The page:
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1915 -1916 Secret Police Files Released Online

Untitled-1Secret pivotal period Irish history files recorded by the Dublin Metropolitan Police (DMP) dating from 1915 and 1916 have been made available today, online, for the very first time. Those involved in the compilation of this series of historic reports state that the information provided gives a fascinating insight into the events leading up to the 1916 Rising.

(Click on image on left for larger magnification.)

These reports begin in June 1915, and continue on, up to April 1916, just four days before the beginning of the 1916 Rising. The reports include details of intelligence material and reports by then detectives, concerned in the movement of more than 230 pro-independence suspects.

The full documentation when uploaded is expected to give details of the surveillance of people like tobacconist and Proclamation signatory Thomas J.Clarke, latter the person most responsible for the 1916 Easter Rising, also Cornelius “Con” Colbert, latter Thomas Clarke’s bodyguard, shot by a firing squad in Kilmainham Gaol, Dublin, on the 8th May 1916. There are also references to the funeral of Jeremiah O’Donovan Rossa, latter returned to the British House of Commons for the Tipperary constituency, in which he defeated the Liberal Catholic Denis Caulfield Heron by 1054 to 898 votes. The election was declared invalid because Rossa had been an imprisoned felon.

A report of 1st June 1915, the first in this weekly series online today, traces the movements and associations of a number of individuals, including Professor Eoin MacNeill and Thomas Clarke with Thomas Byrne, Thomas MacDonagh (Cloughjordan, Co. Tipperary), Frank Fahy, George Irvine and Seán T.Ó Ceallaigh. It also notes the movements of Ernest Blythe, Bulmer Hobson and Darrell Figgis and the meeting of J. J. Walsh with Frank B.Dineen, L. J. O’Toole and Michael McCartan. A description is provided of the assembly of ‘about 34 Sinn Féin Volunteers without rifles’ in Rutland Square, under the leadership of Joseph McGuinness.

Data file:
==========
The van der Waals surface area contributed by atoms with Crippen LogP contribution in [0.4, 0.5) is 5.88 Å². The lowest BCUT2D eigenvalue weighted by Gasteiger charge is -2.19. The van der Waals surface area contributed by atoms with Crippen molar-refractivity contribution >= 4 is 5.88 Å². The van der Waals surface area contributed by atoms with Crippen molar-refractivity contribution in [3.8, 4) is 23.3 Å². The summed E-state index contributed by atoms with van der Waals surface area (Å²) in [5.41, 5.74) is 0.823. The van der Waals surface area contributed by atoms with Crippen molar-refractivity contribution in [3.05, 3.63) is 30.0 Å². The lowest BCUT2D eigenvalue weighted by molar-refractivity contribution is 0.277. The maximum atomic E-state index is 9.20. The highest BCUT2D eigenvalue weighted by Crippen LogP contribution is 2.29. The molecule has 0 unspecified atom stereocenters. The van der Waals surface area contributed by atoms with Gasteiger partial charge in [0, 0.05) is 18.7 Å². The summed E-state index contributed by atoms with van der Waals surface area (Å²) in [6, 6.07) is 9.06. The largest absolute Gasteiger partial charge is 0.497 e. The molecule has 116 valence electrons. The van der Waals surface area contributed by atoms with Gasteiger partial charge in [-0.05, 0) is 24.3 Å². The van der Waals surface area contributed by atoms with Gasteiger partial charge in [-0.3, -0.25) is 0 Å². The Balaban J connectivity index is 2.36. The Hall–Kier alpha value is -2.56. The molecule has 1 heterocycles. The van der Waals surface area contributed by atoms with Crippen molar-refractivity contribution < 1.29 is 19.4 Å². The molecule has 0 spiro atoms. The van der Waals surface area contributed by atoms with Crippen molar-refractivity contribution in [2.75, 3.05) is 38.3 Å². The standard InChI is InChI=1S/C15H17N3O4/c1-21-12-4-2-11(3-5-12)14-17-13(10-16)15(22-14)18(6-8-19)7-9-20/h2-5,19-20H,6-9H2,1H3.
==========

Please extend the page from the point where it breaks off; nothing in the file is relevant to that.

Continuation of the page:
An issue of the Republican Irish newspaper ‘Ná Bac Leis’ (Never Mind Him) from 29th May 1915 is also included, with translations of the leading paragraphs, for the authorities in Dublin Castle.

Despite all this surveillance by the DMP, the 1916 Rising, when it eventually happened, was regarded as a massive failure of intelligence, with the long-serving Chief Secretary to Ireland, Mr Augustine Burrell (1907 to 1916) resigning shortly after the Rising, having been criticized for not having foreseen this unexpected rebellion.

“The Chief Secretary’s Office, Crime Branch: Movement of Extremists Collection”, is being made available online on a weekly basis in chronological order according to what happened on each day 100 years ago, as part of the National Archives 2016 centenary programme and can be accessed here on the National Archives website.

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